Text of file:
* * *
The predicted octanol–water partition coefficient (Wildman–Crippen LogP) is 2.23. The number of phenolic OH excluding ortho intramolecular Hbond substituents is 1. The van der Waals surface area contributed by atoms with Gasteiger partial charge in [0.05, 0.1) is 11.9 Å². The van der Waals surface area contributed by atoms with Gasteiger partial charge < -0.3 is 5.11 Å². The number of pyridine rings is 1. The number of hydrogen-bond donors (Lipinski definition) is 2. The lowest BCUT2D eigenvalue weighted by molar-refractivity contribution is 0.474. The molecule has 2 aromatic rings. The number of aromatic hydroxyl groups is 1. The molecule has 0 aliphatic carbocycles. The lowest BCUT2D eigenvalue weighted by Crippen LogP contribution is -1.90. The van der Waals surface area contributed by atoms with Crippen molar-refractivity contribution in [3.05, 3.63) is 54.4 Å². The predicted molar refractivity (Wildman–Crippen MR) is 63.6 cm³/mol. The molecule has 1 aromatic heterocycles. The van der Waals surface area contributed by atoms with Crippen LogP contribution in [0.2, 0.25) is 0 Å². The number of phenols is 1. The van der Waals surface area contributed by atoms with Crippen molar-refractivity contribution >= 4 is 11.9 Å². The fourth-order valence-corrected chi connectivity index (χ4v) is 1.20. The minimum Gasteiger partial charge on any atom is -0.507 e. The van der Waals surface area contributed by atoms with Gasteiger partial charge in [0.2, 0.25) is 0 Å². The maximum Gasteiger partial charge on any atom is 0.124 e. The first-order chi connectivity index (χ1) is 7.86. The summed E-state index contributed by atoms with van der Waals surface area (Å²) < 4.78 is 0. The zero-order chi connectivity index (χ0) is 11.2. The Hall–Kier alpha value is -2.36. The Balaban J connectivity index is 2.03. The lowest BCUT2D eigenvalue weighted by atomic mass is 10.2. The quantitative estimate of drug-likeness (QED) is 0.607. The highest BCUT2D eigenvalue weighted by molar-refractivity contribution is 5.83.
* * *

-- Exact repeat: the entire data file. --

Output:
The predicted octanol–water partition coefficient (Wildman–Crippen LogP) is 2.23. The number of phenolic OH excluding ortho intramolecular Hbond substituents is 1. The van der Waals surface area contributed by atoms with Gasteiger partial charge in [0.05, 0.1) is 11.9 Å². The van der Waals surface area contributed by atoms with Gasteiger partial charge < -0.3 is 5.11 Å². The number of pyridine rings is 1. The number of hydrogen-bond donors (Lipinski definition) is 2. The lowest BCUT2D eigenvalue weighted by molar-refractivity contribution is 0.474. The molecule has 2 aromatic rings. The number of aromatic hydroxyl groups is 1. The molecule has 0 aliphatic carbocycles. The lowest BCUT2D eigenvalue weighted by Crippen LogP contribution is -1.90. The van der Waals surface area contributed by atoms with Crippen molar-refractivity contribution in [3.05, 3.63) is 54.4 Å². The predicted molar refractivity (Wildman–Crippen MR) is 63.6 cm³/mol. The molecule has 1 aromatic heterocycles. The van der Waals surface area contributed by atoms with Crippen LogP contribution in [0.2, 0.25) is 0 Å². The number of phenols is 1. The van der Waals surface area contributed by atoms with Crippen molar-refractivity contribution >= 4 is 11.9 Å². The fourth-order valence-corrected chi connectivity index (χ4v) is 1.20. The minimum Gasteiger partial charge on any atom is -0.507 e. The van der Waals surface area contributed by atoms with Gasteiger partial charge in [0.2, 0.25) is 0 Å². The maximum Gasteiger partial charge on any atom is 0.124 e. The first-order chi connectivity index (χ1) is 7.86. The summed E-state index contributed by atoms with van der Waals surface area (Å²) < 4.78 is 0. The zero-order chi connectivity index (χ0) is 11.2. The Hall–Kier alpha value is -2.36. The Balaban J connectivity index is 2.03. The lowest BCUT2D eigenvalue weighted by atomic mass is 10.2. The quantitative estimate of drug-likeness (QED) is 0.607. The highest BCUT2D eigenvalue weighted by molar-refractivity contribution is 5.83.